Hedgecutting ban to come into effect at the start of next month

A ban on hedgecutting is set to come into effect at the start of next month, as has been the case in recent years.

Section 40 of the Wildlife Acts 1976, as amended, prohibits the cutting, grubbing, burning or destruction of vegetation – with certain strict exemptions – from March 1 to August 31.

Farmers have been reminded that these current rules remain in place for the year ahead, despite developments regarding the Heritage Bill 2016.

The Minister for Culture, Heritage and the Gaeltacht, Josepha Madigan, recently commented on the status of the bill in response to a parliamentary question from independent TD Michael Healy-Rae.

“Following a review of Section 40, which involved – inter alia – consideration of submissions from interested parties, proposals were announced in December 2015 to introduce legislation to allow for managed hedgecutting and burning at certain times within the existing closed period on a pilot two-year basis.

“The legislation required to allow for these pilot measures is included in the Heritage Bill 2016, which was published in January 2016.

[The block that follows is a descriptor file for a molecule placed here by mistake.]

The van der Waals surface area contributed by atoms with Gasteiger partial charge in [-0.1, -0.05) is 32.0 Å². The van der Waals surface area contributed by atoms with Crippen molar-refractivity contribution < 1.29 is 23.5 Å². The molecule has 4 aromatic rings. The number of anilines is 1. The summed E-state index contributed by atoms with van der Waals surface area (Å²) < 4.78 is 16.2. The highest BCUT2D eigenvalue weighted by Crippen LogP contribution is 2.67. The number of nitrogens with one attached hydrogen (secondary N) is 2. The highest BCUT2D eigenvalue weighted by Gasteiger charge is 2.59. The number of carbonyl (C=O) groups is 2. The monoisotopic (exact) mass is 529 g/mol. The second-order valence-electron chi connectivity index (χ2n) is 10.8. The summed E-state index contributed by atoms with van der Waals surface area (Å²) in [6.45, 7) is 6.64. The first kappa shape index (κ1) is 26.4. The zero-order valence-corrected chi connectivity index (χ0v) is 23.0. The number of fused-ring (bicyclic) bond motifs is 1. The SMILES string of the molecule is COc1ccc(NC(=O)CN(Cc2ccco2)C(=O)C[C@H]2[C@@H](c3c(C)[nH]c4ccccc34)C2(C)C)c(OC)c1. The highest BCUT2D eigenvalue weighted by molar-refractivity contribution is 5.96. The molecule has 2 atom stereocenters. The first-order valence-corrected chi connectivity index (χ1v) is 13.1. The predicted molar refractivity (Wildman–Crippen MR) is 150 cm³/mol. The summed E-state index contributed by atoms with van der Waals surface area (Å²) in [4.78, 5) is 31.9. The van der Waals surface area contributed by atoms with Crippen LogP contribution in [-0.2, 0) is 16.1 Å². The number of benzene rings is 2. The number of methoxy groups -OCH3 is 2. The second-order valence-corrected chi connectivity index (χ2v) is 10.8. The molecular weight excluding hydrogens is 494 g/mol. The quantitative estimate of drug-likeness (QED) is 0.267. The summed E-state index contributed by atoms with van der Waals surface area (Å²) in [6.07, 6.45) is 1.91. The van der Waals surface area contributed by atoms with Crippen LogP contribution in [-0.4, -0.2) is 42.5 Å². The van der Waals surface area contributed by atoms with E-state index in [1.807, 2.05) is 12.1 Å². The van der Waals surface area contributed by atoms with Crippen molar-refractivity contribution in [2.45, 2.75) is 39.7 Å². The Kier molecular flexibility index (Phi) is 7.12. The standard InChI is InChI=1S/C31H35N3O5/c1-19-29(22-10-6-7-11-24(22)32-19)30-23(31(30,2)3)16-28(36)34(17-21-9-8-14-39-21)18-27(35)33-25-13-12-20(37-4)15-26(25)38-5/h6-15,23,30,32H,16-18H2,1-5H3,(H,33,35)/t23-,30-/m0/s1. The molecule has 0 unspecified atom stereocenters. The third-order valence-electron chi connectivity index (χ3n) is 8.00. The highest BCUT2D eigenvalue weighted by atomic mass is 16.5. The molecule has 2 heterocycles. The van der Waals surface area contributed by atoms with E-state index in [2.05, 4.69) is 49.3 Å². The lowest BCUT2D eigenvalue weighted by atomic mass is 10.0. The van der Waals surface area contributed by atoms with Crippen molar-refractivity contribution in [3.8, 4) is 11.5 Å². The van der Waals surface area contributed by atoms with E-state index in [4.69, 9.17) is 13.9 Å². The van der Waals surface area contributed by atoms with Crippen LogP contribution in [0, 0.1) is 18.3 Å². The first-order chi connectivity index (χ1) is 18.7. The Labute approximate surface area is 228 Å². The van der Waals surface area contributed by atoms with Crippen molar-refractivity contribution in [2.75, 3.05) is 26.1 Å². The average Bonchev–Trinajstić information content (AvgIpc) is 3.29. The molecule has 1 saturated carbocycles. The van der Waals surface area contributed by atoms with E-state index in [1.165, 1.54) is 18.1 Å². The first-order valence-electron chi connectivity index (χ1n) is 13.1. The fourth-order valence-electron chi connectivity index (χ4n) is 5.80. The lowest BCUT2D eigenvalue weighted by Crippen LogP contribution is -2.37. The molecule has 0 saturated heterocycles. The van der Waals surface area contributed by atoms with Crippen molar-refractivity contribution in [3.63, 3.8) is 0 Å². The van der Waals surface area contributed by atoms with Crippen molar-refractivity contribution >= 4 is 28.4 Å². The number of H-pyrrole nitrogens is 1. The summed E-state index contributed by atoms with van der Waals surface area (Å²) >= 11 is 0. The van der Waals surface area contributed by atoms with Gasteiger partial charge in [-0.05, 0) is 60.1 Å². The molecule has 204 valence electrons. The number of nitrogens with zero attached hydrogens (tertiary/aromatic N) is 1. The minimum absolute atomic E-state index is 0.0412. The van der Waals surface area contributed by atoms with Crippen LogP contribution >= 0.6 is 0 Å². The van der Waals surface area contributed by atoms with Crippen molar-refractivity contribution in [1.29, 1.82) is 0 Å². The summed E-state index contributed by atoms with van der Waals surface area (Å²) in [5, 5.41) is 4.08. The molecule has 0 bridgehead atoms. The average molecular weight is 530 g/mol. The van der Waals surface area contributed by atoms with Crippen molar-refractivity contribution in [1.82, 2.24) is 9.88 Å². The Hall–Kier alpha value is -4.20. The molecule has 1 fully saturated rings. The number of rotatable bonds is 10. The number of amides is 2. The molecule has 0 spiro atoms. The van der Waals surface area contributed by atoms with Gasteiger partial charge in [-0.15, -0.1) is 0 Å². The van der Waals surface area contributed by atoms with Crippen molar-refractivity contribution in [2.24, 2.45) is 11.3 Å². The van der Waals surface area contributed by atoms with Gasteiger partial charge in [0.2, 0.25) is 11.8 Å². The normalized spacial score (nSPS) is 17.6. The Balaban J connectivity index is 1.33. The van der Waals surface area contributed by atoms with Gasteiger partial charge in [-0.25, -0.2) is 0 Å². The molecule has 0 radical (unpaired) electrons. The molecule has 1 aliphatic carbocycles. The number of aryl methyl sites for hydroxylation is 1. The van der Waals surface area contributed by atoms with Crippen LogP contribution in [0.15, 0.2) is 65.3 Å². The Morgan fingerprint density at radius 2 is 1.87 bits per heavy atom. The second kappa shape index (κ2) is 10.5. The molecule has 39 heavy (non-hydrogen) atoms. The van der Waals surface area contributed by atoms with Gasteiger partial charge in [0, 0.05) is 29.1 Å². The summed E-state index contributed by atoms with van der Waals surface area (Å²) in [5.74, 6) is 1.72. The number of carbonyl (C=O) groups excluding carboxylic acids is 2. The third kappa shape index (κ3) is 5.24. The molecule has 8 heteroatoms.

“The bill has completed its passage through Seanad Eireann and has completed ‘Second Stage’ in Dail Eireann. A date for ‘Committee Stage’ in the Dail is awaited.

In the meantime, the existing provisions relating to Section 40 of the Wildlife Acts remain in force.

Field conditions in recent months have been poor due to rainfall accumulations. Currently, most soils are waterlogged; with no great improvement expected in the coming days, according to Met Eireann.

But, most well-drained soils are trafficable, it added. Many farmers and rural TDs are in favour of the pilot measures outlined in the Heritage Bill 2016.

However, it has been a topic of much debate over the past 12 months.

A combination of the Irish Wildlife Trust, Birdwatch Ireland, An Taisce and Hedge Laying Association of Ireland have gathered in excess of 30,000 signatures in a petition opposed to the changes in the bill – which would allow for the burning of vegetation in March and the cutting of hedgerows in August.

The groups have all called on Minister Madigan to establish proper hedgerow and upland management regimes, that work for farming, road safety and wildlife.